The complexity of a terrorist operation varies with the duration of the means employed. A simple operation on the order of a Hiroshima is a one-time only affair. To all appearances, the present bin Laden operation in the US is designed to spread over months or possibly years of violent acts, as new segments of the operation unfold. A principle is at work here, modeled on Pavlov. In Pavlov's operation, animals submit to an act of conditioning, and once conditioned stay that way. If the distance between a rewarded and an unrewarded stimulus is gradually decreased, the population (dogs) lose focus, and have trouble determining which way to go. Confusion takes over, and the dogs become neurotic. The aim of the terrorist in an operation of the evident complexity of bin Laden's may be to acclimatize the selected population to the occurrence of repeated episodes of violence. Initially, with exposure to the first of a succession of attacks, the terror evoked in a population is at a peak. The intensity of felt terror falls with the occurrence of repeated attacks. But - this is the Pavlov connection - with the occurrence of repeated attacks, the stunning quality of terror becomes the norm. A thoroughly terrorized population is manipulable and suggestible, a favorable condition from the terrorist standpoint.

(3) The intention of a terrorist operation: Besides the advantage gained from destruction of physical plant - if possible, plant with symbolic value - there is the advantage of "destroying" a fundamental part of the belief system which inspires a population with its sense of identity and hence unity. America was founded - long before the American Revolution - on principles which derive their value from Puritan religion, among them the principle that America is a favored nation. Blessed by a mantle of divine protection, nothing can seriously go wrong with America. Inviolability is basic to America's state of mind. If an operation can be mounted which explodes the Puritan assumption and erases the certainty of divine protection, a fundamental part of the belief system will have gone, and with it the sense America has of its identity (bin Laden's intention?). A process of dissolution and decay may follow.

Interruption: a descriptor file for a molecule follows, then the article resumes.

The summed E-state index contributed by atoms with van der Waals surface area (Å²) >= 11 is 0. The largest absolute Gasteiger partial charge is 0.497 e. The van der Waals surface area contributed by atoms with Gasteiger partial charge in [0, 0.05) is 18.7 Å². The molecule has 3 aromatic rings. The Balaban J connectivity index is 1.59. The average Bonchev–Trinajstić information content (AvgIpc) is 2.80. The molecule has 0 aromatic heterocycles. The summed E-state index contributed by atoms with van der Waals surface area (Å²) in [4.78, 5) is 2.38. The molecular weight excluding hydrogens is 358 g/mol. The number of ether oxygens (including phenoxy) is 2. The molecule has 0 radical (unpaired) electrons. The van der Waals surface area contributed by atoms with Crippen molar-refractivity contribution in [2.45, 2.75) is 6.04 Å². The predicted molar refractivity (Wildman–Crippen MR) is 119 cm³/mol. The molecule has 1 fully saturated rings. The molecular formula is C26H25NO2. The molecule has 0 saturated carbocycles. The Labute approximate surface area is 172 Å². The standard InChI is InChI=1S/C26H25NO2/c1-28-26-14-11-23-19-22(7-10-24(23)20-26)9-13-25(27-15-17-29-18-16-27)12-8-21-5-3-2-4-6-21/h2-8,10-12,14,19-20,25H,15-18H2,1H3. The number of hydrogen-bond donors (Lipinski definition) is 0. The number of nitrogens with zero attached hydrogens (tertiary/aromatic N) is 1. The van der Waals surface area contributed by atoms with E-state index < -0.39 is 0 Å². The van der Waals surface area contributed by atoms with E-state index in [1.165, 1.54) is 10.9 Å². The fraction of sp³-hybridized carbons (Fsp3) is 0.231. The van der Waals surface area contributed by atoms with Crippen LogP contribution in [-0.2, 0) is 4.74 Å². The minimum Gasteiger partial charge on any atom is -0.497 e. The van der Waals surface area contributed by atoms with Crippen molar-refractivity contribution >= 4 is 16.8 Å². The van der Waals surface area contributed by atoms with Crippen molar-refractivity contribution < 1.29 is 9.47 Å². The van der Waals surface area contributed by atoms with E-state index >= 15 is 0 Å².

Manipulation of an adversary's self-image is a function of propaganda. The constant replay on television of the World Trade Center in flames may favor the occurrence of the effect intended by the terrorist's propaganda. The repetition of the theme may seal the idea that America's divine protection has been withdrawn, the old days have gone, America has been abandoned. If it does, the response that follows may be an unprecedented panic and resort to ultimately suicidal options like "nuke 'em." An invitation to play "Armageddon" may not figure in bin Laden's intention, but it is not outside the range of possibility. (The scope of the intention behind the September 11 attack is not yet known.) America is portrayed as the Great Satan in the part of the world bin Laden comes from - itself a powerful piece of propaganda which America does not bother to contest. If bin Laden intends America to make good on its image and show beyond doubt that it is the Great Satan of propaganda, having America throw nuclear bombs around or spread toxic gas would be an excellent way of doing it.

Drug War operations may appear of relatively slight importance when consequences of the dimensions of atomic bombs are in the picture, but downplaying the significance of the Drug War should be resisted. The idea of a gray area between clear cut law enforcement and clear cut terrorism has been mentioned. There is a reason for preferring less of the gray and more of the clear cut in thinking about the War on Drugs - more to the question than the terrorist style of dress and behavior that Drug War operatives bring to their work. For example, the ideology used to justify the operation of the Drug War is the same Puritan ideology that waxes strong on the absolutes of good and evil. Insistence on the absoluteness of good and evil puts people who use illegal drugs and their suppliers in the realm of evil-doers, outside the domain of God's grace and fit for nothing less than God's wrath, or the best man can do to duplicate it - acts of terrorism in the making. Puritan ideology justifies the violence done to illegal drug users, gives Drug War operatives a psychological carte blanche.